Settimana della Cultura

Italy's "Culture Week" not only lets you into all state-run sights in Rome for free, but also sees hundreds of normally-closed sights open for one day only

All state-run sights (national museums, galleries, monuments, and archaeological sites) throughout Italy are admission-free during the annual "Week for Culture," which is usually the second or third week of April.

(Note: Sadly, Italy's ongoing economic crisis led authorities to cancel the Cultural Week in 2013 and again in 2014.)

All sorts of interesting guided tours are offered, both within individual sights as well as thematic walks across Rome to visit multiple sights, many of them normally closed to the public.

See, Italy has a problem. It's a problem of excess: there's just too much good stuff here. UNESCO has estimated that 40% of the world's cultural heritage that's been preserved lies in Italy.

Italy's heritage is so rich it would take a vast army of people simply to staff all the historic palaces, ancient ruins, minor museums, and other sights of interest, and the costs would be prohibitive, so only the top 30% or so are kept open regularly.

That's another major reason for the Settimana della Cultura: hundreds of sights normally closed to the public are staffed by volunteers and their doors thrown open free of charge—though I warn you, the lines can get quite long.

(Luckily, the stampede of people heading to the major museum that are always open, but don't charge admission for this week, helps keep numbers down at these far more special, usually-closed sights.)

There are literally thousands of initiatives across Italy, and hundreds just in Rome, so it'd be impossible to list them all (plus, they change year-to-year).

You can learn more at the Web site of Italy's "Ministry for the Cultural Good" (don't you wish we had one of those?)—though it's all in Italian: www.beniculturali.it

Tips & links

How long does Rome take?

Planning your day: Rome wasn't built in a day, and you'd be hard-pressed to see it in that brief a time as well. Still, you can cram a lot into just a day or three.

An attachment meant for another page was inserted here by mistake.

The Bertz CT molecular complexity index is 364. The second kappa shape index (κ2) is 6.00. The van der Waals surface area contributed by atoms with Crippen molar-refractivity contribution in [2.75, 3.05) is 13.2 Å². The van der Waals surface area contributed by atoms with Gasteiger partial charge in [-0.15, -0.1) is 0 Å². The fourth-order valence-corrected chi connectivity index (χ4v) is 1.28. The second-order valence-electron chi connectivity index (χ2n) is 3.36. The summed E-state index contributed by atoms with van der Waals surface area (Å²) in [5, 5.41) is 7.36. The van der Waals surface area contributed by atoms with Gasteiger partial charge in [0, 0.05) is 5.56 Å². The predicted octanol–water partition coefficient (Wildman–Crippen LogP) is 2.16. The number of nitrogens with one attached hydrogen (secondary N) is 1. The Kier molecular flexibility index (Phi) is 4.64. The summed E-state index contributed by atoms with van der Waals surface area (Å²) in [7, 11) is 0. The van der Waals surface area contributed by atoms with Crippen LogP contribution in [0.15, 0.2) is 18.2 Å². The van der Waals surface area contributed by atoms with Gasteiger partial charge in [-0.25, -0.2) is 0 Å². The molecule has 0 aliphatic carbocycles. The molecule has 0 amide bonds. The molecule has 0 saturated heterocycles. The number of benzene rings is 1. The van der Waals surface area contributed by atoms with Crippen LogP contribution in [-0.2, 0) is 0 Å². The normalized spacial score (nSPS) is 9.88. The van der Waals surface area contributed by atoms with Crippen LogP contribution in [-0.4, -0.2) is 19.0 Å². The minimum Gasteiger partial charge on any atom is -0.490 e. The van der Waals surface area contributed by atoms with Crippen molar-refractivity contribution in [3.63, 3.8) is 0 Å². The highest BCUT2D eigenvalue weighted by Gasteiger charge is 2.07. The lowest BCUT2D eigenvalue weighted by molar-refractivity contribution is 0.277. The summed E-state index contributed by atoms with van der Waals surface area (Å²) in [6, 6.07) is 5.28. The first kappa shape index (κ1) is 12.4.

To help you get the most out of your limited time in the Eternal City, here are some perfect itineraries, whether you have one, two, three, or four days to spend in Rome.

» Rome itineraries

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Useful links
SIGHTS

Tourist info: Turismoroma.it

Activities & tours: ContextTravel.com, Viator.com, SelectItaly.com, City-Discovery.com, Localguiding.com, Italy.artviva.com

Other useful sites: 060608.it, Vatican.va, Coopculture.it, Archeoroma.beniculturali.it, Museiincomuneroma.it, Comune.roma.it, Sovraintendenzaroma.it

LODGING
TRANSPORT

Public transport: Agenziamobilita.roma.it (all transit and driving/parking info); Atac.roma.it (bus & Metro/subway)

plane

Rome airports: Adr.it

Airport transfers: Trenitalia.com (express train: €14); Viator.com (private car: €14–€16.50); Terravision.eu (bus: €4), Cotralspa.it or Sitbusshuttle.com (bus: €5); Taxi: €45–€55

Airfares: Momondo.com, AutoEurope.comVayama.com, CheapOair.com, Cheapflights.comDoHop.com, CheapTickets.com, Priceline.com

train

Trains:Raileurope.com, Trenitalia.com, Seat61.com

automobile

Driving/parking: Sabait.it (Villa Borghese garage; €18/day), Atac.roma.it (outlying commuter parking lots; from €5 per day), Agenziamobilita.roma.it (more on the ZTL)

Car rentals:Autoeurope.com, Momondo.com, RentalCars.com, CheapOair.com, AutoSlash.com

ship

Cruise terminal: Port-of-rome.org (Civitavecchia)

Transport airport—cruise terminal: Viator.com (private car: 60–80 min, €29), Cotralspa.it (bus: 60–80 min, €4.30), Trenitalia.com (train, changing at a Rome station: 90–120 min. €11–€29),

Transport Rome hotels—cruise terminal: Viator.com (private car: 60–80 min, €29), Trenitalia.com (train: 60–80 min, €5–€15)

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